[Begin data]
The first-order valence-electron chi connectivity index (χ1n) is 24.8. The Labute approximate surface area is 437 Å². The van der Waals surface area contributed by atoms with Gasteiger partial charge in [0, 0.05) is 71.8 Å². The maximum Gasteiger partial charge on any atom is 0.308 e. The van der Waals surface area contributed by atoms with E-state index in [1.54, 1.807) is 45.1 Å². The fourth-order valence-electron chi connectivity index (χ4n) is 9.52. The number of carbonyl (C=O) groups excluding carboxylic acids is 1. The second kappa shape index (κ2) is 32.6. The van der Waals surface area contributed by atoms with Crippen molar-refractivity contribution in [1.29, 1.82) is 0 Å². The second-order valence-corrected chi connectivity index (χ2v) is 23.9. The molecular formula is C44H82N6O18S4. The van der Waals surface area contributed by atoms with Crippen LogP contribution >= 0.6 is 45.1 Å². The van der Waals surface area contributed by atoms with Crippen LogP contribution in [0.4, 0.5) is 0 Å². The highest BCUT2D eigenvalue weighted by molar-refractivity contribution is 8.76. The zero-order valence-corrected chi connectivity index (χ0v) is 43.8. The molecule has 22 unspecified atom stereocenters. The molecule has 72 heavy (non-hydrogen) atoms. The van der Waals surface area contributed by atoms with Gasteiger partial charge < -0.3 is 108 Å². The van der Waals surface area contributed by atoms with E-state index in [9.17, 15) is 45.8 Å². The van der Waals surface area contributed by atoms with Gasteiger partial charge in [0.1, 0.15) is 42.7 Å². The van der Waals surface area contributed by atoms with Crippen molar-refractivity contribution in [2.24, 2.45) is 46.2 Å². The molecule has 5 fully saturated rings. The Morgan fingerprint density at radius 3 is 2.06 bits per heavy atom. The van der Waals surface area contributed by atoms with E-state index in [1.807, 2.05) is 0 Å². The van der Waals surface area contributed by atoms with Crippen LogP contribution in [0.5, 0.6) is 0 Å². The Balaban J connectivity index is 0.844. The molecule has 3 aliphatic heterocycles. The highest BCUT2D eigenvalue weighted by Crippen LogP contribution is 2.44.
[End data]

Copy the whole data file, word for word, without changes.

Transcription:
The first-order valence-electron chi connectivity index (χ1n) is 24.8. The Labute approximate surface area is 437 Å². The van der Waals surface area contributed by atoms with Gasteiger partial charge in [0, 0.05) is 71.8 Å². The maximum Gasteiger partial charge on any atom is 0.308 e. The van der Waals surface area contributed by atoms with E-state index in [1.54, 1.807) is 45.1 Å². The fourth-order valence-electron chi connectivity index (χ4n) is 9.52. The number of carbonyl (C=O) groups excluding carboxylic acids is 1. The second kappa shape index (κ2) is 32.6. The van der Waals surface area contributed by atoms with Crippen molar-refractivity contribution in [1.29, 1.82) is 0 Å². The second-order valence-corrected chi connectivity index (χ2v) is 23.9. The molecular formula is C44H82N6O18S4. The van der Waals surface area contributed by atoms with Crippen LogP contribution >= 0.6 is 45.1 Å². The van der Waals surface area contributed by atoms with Crippen LogP contribution in [0.4, 0.5) is 0 Å². The highest BCUT2D eigenvalue weighted by molar-refractivity contribution is 8.76. The zero-order valence-corrected chi connectivity index (χ0v) is 43.8. The molecule has 22 unspecified atom stereocenters. The molecule has 72 heavy (non-hydrogen) atoms. The van der Waals surface area contributed by atoms with Gasteiger partial charge < -0.3 is 108 Å². The van der Waals surface area contributed by atoms with E-state index in [9.17, 15) is 45.8 Å². The van der Waals surface area contributed by atoms with Gasteiger partial charge in [0.1, 0.15) is 42.7 Å². The van der Waals surface area contributed by atoms with Crippen molar-refractivity contribution in [2.24, 2.45) is 46.2 Å². The molecule has 5 fully saturated rings. The Morgan fingerprint density at radius 3 is 2.06 bits per heavy atom. The van der Waals surface area contributed by atoms with E-state index in [1.807, 2.05) is 0 Å². The van der Waals surface area contributed by atoms with Crippen LogP contribution in [0.5, 0.6) is 0 Å². The Balaban J connectivity index is 0.844. The molecule has 3 aliphatic heterocycles. The highest BCUT2D eigenvalue weighted by Crippen LogP contribution is 2.44.